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Halloween in China: People enjoy, boycott

"My child is afraid of ghosts so I dressed him up as a Chinese swordsman," said Wang Guyue.
On this occasion every year, the English center in Shanghai – where Wang's son goes to study – is decorated in the theme of the Western Halloween festival. All children wear special costumes, makeup and organize candy games.

A man who turns into a devil attends a Halloween festival in Beijing. Photo: Reuters

Because this is an English school, Ms. Wang thinks it is reasonable to organize Western festivals. Children can learn more about culture and new vocabulary. She said the teacher explained Hallowwen's day to the students, but with limited language skills, the children would not understand everything.

The South China Morning Post (SCMP) reported that for many young people in China, in October, it is indispensable for Halloween activities such as masquerade. Countless amusement parks and pubs have invested in decorating since the beginning of the month.

Even so, this wave of protest against holidays originating in the West is still boiling every year. Many people think that dressing like a devil is a "bad omen". Some train stations also prohibit passengers from wearing Halloween costumes.

In Shenzhen, parks like "Window of the World" and "Happy Valley" both host parade activities, shows and haunted houses that follow the devil festival from October to early November. Guests are encouraged to dress up. Clips on social media show creepy ghost houses with fluttering lights, full of human bones and cobwebs. Staff is disguised as a devil, rushing out to scare visitors.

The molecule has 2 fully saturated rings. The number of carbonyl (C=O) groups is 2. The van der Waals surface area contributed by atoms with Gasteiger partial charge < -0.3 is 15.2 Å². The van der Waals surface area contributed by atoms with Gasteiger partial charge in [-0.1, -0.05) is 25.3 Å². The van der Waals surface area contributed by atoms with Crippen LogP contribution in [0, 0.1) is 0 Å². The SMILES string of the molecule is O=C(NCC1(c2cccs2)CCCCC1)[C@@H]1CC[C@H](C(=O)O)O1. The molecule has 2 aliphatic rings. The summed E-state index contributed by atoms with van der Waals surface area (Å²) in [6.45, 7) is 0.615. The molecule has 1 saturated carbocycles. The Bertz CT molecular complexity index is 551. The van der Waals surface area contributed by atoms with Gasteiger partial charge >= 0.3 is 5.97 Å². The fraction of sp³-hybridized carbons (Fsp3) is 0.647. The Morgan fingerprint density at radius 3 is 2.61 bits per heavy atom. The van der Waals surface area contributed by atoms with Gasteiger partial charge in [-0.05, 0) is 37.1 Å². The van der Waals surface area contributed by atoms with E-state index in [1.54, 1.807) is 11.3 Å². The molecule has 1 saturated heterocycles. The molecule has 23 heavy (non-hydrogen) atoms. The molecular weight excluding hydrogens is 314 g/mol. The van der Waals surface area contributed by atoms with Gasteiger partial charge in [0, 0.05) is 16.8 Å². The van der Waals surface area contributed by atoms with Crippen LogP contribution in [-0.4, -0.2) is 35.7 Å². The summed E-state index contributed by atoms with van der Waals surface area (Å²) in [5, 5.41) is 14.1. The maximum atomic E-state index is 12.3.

Miko, who lives in Shenzhen, said she went to the local Woodpecker restaurant last weekend and dressed up as Joker – a villain in the "Batman" series. "We sat together in the face of dressing, enjoying the food, no need to be too special," Mike said.

However, many people playing Halloween may have to control their behavior in public because Guangzhou police issued an announcement on the evening of October 30, banning masquerade or scary makeup to the train station. electricity.

“As Western Halloween approaches, entertainment shops and agencies often organize celebrations. Passengers dressed in strange costumes and makeup appeared at the train stations in big cities, including Guangzhou, causing curious people to observe and even frighten other passengers. ” , notice on writing.

Terminal staff will prevent such behavior. Those who do not comply and create riots in public places will be handled according to law. Last week, some passengers in Guangzhou had to wipe the makeup off to get on board. (See video below. Source: SCMP)

In addition, social media and forums in China each year argue over whether Western festivals like Halloween and Christmas are too prominent, overwhelming traditional festivals.

“I object to Halloween. It shows that we are neither confident in our culture nor blindly passionate about eating British or American food. I don't think this is a way to educate children, ”a netizen wrote on Weibo.

Other netizens thought that disguising as a devil was a bad omen. China's Qingming Day commemorates ancestors, burns votive objects, and visits graves, rather than organizing parties or costumes.

In the past, there were many requests in China to ban Western festivals. Last year, officials in the town of Langfang in Hebei Province posted a notice on social media asking people to dismantle all Christmas decorations and ban shops from selling related items.

As for Wang Guyue, she felt that her son was merely learning about other cultures and having fun while studying. The Chinese teachers of her children are guaranteed to help him learn the values ​​and traditions of the country.

For many others, enjoying the Halloween atmosphere is a way to get rid of the pressure after work. “People just take advantage of this opportunity, use Halloween as an excuse to gather and have fun together. No need to think too hard, ”Miko said.

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